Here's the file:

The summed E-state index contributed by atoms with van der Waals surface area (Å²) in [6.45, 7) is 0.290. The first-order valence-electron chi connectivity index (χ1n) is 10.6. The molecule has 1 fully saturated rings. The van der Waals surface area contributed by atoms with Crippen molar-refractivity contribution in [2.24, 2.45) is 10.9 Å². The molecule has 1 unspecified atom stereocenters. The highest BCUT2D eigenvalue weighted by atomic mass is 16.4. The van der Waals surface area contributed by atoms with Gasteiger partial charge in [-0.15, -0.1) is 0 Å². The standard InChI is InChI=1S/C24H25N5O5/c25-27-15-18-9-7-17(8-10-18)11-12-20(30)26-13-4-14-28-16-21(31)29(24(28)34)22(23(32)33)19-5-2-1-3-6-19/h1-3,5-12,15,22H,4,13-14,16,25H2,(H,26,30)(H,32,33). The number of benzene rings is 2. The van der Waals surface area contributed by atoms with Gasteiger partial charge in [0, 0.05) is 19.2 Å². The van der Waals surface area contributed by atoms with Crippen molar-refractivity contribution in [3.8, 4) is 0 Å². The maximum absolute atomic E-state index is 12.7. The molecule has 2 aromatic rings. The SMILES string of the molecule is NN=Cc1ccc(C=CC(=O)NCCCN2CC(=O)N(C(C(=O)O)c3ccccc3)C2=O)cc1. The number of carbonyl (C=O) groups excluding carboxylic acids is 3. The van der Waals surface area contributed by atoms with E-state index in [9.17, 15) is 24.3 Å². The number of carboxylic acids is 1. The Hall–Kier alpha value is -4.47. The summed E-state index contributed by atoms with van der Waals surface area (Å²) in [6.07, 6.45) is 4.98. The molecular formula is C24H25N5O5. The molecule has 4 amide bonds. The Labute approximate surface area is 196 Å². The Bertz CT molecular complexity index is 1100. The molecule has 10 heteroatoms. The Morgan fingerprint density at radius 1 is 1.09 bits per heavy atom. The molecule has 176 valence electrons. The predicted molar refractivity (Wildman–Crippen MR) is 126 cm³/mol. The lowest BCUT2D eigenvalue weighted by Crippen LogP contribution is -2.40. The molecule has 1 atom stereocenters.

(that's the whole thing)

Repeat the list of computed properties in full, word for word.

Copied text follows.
The summed E-state index contributed by atoms with van der Waals surface area (Å²) in [6.45, 7) is 0.290. The first-order valence-electron chi connectivity index (χ1n) is 10.6. The molecule has 1 fully saturated rings. The van der Waals surface area contributed by atoms with Crippen molar-refractivity contribution in [2.24, 2.45) is 10.9 Å². The molecule has 1 unspecified atom stereocenters. The highest BCUT2D eigenvalue weighted by atomic mass is 16.4. The van der Waals surface area contributed by atoms with Gasteiger partial charge in [-0.15, -0.1) is 0 Å². The standard InChI is InChI=1S/C24H25N5O5/c25-27-15-18-9-7-17(8-10-18)11-12-20(30)26-13-4-14-28-16-21(31)29(24(28)34)22(23(32)33)19-5-2-1-3-6-19/h1-3,5-12,15,22H,4,13-14,16,25H2,(H,26,30)(H,32,33). The number of benzene rings is 2. The van der Waals surface area contributed by atoms with Gasteiger partial charge in [0, 0.05) is 19.2 Å². The van der Waals surface area contributed by atoms with Crippen molar-refractivity contribution in [3.8, 4) is 0 Å². The maximum absolute atomic E-state index is 12.7. The molecule has 2 aromatic rings. The SMILES string of the molecule is NN=Cc1ccc(C=CC(=O)NCCCN2CC(=O)N(C(C(=O)O)c3ccccc3)C2=O)cc1. The number of carbonyl (C=O) groups excluding carboxylic acids is 3. The van der Waals surface area contributed by atoms with E-state index in [9.17, 15) is 24.3 Å². The number of carboxylic acids is 1. The Hall–Kier alpha value is -4.47. The summed E-state index contributed by atoms with van der Waals surface area (Å²) in [6.07, 6.45) is 4.98. The molecular formula is C24H25N5O5. The molecule has 4 amide bonds. The Labute approximate surface area is 196 Å². The Bertz CT molecular complexity index is 1100. The molecule has 10 heteroatoms. The Morgan fingerprint density at radius 1 is 1.09 bits per heavy atom. The molecule has 176 valence electrons. The predicted molar refractivity (Wildman–Crippen MR) is 126 cm³/mol. The lowest BCUT2D eigenvalue weighted by Crippen LogP contribution is -2.40. The molecule has 1 atom stereocenters.